The following items recur too frequently in my daily activities. I submit them as “pet peeves” to raise awareness of them. OK, let’s be honest – venting helps me too.

Pet Peeve 1: People who are more concerned with obtaining a Six Sigma certification than with what the newly acquired skills will allow them to deliver to their organization.

We work to deliver value to our business and to the customers of our business. The result of doing this well is professional growth. Shouldn’t business professionals get their priorities straight?

Pet Peeve 2: Six Sigma being equated to or viewed as little more than TQM.

To the uninitiated, Six Sigma and TQM may appear similar since many tools overlap. Others view Six Sigma as an evolution of TQM. I agree that Six Sigma has evolved from much of the work of TQM and many great minds. But for those who think there’s no difference, I submit that there may be no difference between the process capability of their thinking and that of our tree-dwelling ancestors. As Mikel Harry states, “We need to focus on the quality of business, not the business of quality.” Let’s evolve together.

Pet Peeve 3: Describing Six Sigma as solely a cost-cutting or productivity enhancement strategy does not tell the whole story.

Design for Six Sigma (DFSS) – what I like to call “the other Six Sigma” – can produce the same order of magnitude in financial benefits as DMAIC (as seen in the July/August research of iSixSigma Magazine). But it also provides the ability for an organization to change and innovate, and become a market leader.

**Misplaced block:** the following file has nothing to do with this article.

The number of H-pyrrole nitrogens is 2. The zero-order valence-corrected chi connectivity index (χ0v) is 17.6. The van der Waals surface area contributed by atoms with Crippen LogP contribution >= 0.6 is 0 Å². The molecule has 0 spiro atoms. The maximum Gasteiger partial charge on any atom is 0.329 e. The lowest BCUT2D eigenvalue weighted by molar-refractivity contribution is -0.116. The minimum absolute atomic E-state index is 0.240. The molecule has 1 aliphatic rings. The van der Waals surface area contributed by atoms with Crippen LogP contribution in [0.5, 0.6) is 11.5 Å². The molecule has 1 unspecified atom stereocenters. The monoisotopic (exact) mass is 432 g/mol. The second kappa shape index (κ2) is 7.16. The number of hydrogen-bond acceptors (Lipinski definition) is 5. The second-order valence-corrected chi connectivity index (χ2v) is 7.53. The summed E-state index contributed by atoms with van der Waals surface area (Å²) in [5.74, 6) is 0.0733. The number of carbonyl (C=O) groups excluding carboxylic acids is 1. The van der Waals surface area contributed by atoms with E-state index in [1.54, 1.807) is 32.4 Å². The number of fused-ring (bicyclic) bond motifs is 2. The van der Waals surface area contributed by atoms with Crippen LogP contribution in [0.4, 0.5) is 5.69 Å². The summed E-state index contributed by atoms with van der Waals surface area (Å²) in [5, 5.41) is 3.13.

Pet Peeve 4: If I receive one more email asking if Six Sigma can apply to business processes other than manufacturing, I may yell.

Let’s recite the following together:

  1. Businesses produce products and/or services for sale.
  2. Products and services are produced through a set of processes.
  3. A process is a series of activities that use inputs, add value and produce an output.
  4. Although individual steps vary from process to process, any set of process steps can be defined, measured, analyzed, improved and controlled (Six Sigma).
  5. Six Sigma can apply to any product or service because they are produced by processes.

Pet Peeve 5: I’ve gone past the point of yelling when I receive questions like “What is Six Sigma?” or “How do I learn Six Sigma?”

Now I just shake my head slowly to myself. The entire iSixSigma editorial team has worked diligently for five-plus years creating the finest set of resources available for understanding Six Sigma. We even created a “New to Six Sigma” page that is in a visible location of every page, and we have a state of the art search technology on the website.

When it comes to learning Six Sigma, I can only say that people learn in different manners. Some can read a book and go implement effectively. Others may be able to take an online course and be ready. Like many others, I prefer to learn in the traditional college/university manner – in a live classroom and interactively with the teachers and other students. How you learn and what is required for you to learn Six Sigma depends on many factors including your educational background, business proficiency, leadership skills, culture change skills, project management, team leadership, conflict negotiation, etc.

I reserve the right to add more pet peeves as I see fit. The views expressed in this column are entirely mine and not those of iSixSigma.

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